Poodles crossbreeds are purebred poodles that have been crossbred with another purebred dog breed. They may be described as a mixed breed dog, designer dog and sometimes as a hybrid dog. In biological terms, poodle crossbreeds are an intraspecies hybrid, rather than a hybrid between two different species, since all dogs belong to the same species and subspecies: Canis lupus familiaris.
While some crosses are accidental, many crosses are intentionally bred. Among reputable breeders, cross-breeding is an attempt to breed dogs with positive characteristics of two recognized breeds. For example, the Labradoodle was originally bred in an attempt to create a dog with a Labrador temperament and a hypoallergenic poodle coat. The intent was to create guide dogs for people with allergies. However - as with all crosses - only some puppies from cross-breeding of two purebreds will inherit both desired traits, some will inherit one trait, and some neither. Even when crossbreed dogs manifest dominant traits, these dogs may not pass on the desired traits to offspring.
While cross-breeding does not guarantee better health, hybrids bred from parents with disparate gene pools may have far lower chances of expressing disorders associated with the parent breeds.
Many names for puppies of specific crosses with poodles have been invented, combining syllables or sounds from each breed name to create a portmanteau word. Usually the first syllable of poo-dle is appended to the breed name of the second breed in the cross. Other names are created by adding the sound "oodle" (from poodle) to the other breed name. Many crosses can be described by more than one portmanteau word; since they are not breeds, any portmanteau word the owner or breeder wishes may be used. Some of the portmanteau word names that describe poodle crosses have moved into popular usage; the words Labradoodle (poodle-Labrador retriever cross) and cockapoo (poodle-cocker spaniel cross) are now listed in the Oxford English Dictionary.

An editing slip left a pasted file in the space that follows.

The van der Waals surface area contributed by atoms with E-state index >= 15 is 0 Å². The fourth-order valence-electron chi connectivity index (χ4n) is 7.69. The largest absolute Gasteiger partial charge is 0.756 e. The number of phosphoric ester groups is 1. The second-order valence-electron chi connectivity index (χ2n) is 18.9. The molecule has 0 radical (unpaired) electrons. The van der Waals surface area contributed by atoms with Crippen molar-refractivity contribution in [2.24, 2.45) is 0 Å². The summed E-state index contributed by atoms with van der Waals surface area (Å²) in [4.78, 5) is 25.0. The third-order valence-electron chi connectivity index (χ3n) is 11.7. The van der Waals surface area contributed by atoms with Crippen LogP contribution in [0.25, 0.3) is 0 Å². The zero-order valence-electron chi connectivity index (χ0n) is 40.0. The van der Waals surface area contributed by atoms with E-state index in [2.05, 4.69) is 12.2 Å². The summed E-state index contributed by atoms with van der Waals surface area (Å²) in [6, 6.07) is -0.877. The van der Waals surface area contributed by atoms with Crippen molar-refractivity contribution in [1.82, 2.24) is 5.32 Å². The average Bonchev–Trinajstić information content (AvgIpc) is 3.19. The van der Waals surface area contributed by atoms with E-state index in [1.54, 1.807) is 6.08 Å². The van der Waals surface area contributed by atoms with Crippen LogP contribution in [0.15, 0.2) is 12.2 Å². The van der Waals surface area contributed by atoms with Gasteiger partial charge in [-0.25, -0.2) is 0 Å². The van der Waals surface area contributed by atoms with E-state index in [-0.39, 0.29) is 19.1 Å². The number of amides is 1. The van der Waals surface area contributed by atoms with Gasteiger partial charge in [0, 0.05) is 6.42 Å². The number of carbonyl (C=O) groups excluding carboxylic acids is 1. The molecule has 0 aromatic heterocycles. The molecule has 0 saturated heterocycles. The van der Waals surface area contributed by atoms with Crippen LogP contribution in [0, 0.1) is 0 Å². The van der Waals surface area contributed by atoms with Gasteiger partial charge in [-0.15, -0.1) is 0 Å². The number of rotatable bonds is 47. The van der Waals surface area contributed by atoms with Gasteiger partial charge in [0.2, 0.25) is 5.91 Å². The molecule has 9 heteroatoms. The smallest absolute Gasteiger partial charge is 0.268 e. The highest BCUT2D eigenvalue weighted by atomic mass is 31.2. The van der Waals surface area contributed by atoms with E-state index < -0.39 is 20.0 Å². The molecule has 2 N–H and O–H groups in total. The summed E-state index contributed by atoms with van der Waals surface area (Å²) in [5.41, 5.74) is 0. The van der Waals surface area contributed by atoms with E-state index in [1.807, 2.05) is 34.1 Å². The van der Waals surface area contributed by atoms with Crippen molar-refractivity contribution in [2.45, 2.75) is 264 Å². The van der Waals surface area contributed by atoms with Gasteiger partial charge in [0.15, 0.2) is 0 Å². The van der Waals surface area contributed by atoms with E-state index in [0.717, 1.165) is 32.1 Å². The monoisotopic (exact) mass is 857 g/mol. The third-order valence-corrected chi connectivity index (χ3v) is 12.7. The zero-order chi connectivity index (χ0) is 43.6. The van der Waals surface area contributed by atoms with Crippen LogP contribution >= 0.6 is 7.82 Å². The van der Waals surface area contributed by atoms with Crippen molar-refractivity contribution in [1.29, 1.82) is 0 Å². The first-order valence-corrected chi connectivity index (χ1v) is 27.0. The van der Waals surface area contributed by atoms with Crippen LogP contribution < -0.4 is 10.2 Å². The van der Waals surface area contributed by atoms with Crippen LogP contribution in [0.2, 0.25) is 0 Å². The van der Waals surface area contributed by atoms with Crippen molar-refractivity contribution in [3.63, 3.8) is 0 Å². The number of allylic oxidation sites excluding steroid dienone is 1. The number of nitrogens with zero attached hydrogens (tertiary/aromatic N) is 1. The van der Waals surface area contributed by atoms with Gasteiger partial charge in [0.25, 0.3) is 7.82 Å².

Legitimate breed associations such as the AKC, the UKC, and the CKC, do not recognize this crossbreed, or any other designer cross, as a breed in its own right. However, some major kennel clubs do accept registration of crossbreed and mixed-breed dogs for performance events such as agility and obedience.
- Dog breeding
- List of crossbred dogs
- P.D. McGreevy & W.F. Nicholas, Some Practical Solutions to Welfare Problems in Pedigree Dog Breeding, Animal Welfare, 1999, Vol 8, 329-331 "Hybrids have a far lower chance of exhibiting the disorders that are common with the parental breeds. Their genetic health will be substantially higher." (P338)
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